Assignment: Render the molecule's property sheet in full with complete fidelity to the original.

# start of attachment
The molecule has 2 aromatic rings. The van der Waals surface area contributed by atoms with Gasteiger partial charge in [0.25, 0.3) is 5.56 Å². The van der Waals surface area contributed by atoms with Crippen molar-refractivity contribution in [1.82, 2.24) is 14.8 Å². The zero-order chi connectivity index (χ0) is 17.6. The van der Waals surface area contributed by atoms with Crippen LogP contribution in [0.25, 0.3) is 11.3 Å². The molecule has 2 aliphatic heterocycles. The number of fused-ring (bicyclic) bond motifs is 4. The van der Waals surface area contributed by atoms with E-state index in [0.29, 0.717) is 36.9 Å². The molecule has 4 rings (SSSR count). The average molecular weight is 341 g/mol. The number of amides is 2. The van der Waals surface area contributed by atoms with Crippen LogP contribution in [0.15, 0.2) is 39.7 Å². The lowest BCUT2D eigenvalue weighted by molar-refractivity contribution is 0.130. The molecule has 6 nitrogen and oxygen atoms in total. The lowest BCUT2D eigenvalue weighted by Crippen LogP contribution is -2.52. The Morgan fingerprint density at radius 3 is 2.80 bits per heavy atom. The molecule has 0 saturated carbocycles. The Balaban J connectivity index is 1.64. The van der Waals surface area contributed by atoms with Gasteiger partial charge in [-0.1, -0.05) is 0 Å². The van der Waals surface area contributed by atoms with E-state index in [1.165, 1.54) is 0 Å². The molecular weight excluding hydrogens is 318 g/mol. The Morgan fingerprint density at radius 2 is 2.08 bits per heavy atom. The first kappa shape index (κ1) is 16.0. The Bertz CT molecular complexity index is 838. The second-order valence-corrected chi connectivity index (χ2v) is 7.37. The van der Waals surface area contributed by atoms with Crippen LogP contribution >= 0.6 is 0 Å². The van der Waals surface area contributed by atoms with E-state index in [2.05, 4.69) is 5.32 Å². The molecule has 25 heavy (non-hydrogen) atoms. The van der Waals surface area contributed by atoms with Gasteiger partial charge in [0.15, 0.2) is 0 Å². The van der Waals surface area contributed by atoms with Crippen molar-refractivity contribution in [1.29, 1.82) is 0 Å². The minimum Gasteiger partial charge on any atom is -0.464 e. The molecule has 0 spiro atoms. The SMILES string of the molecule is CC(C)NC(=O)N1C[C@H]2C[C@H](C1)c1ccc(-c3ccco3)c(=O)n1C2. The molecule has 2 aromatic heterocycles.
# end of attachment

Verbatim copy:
The molecule has 2 aromatic rings. The van der Waals surface area contributed by atoms with Gasteiger partial charge in [0.25, 0.3) is 5.56 Å². The van der Waals surface area contributed by atoms with Crippen molar-refractivity contribution in [1.82, 2.24) is 14.8 Å². The zero-order chi connectivity index (χ0) is 17.6. The van der Waals surface area contributed by atoms with Crippen LogP contribution in [0.25, 0.3) is 11.3 Å². The molecule has 2 aliphatic heterocycles. The number of fused-ring (bicyclic) bond motifs is 4. The van der Waals surface area contributed by atoms with E-state index in [0.29, 0.717) is 36.9 Å². The molecule has 4 rings (SSSR count). The average molecular weight is 341 g/mol. The number of amides is 2. The van der Waals surface area contributed by atoms with Crippen LogP contribution in [0.15, 0.2) is 39.7 Å². The lowest BCUT2D eigenvalue weighted by molar-refractivity contribution is 0.130. The molecule has 6 nitrogen and oxygen atoms in total. The lowest BCUT2D eigenvalue weighted by Crippen LogP contribution is -2.52. The Morgan fingerprint density at radius 3 is 2.80 bits per heavy atom. The molecule has 0 saturated carbocycles. The Balaban J connectivity index is 1.64. The van der Waals surface area contributed by atoms with Gasteiger partial charge in [-0.1, -0.05) is 0 Å². The van der Waals surface area contributed by atoms with E-state index in [1.165, 1.54) is 0 Å². The molecular weight excluding hydrogens is 318 g/mol. The Morgan fingerprint density at radius 2 is 2.08 bits per heavy atom. The first kappa shape index (κ1) is 16.0. The Bertz CT molecular complexity index is 838. The second-order valence-corrected chi connectivity index (χ2v) is 7.37. The van der Waals surface area contributed by atoms with Crippen LogP contribution >= 0.6 is 0 Å². The van der Waals surface area contributed by atoms with E-state index in [2.05, 4.69) is 5.32 Å². The molecule has 25 heavy (non-hydrogen) atoms. The van der Waals surface area contributed by atoms with Gasteiger partial charge in [0.15, 0.2) is 0 Å². The van der Waals surface area contributed by atoms with Crippen molar-refractivity contribution in [1.29, 1.82) is 0 Å². The minimum Gasteiger partial charge on any atom is -0.464 e. The molecule has 0 spiro atoms. The SMILES string of the molecule is CC(C)NC(=O)N1C[C@H]2C[C@H](C1)c1ccc(-c3ccco3)c(=O)n1C2. The molecule has 2 aromatic heterocycles.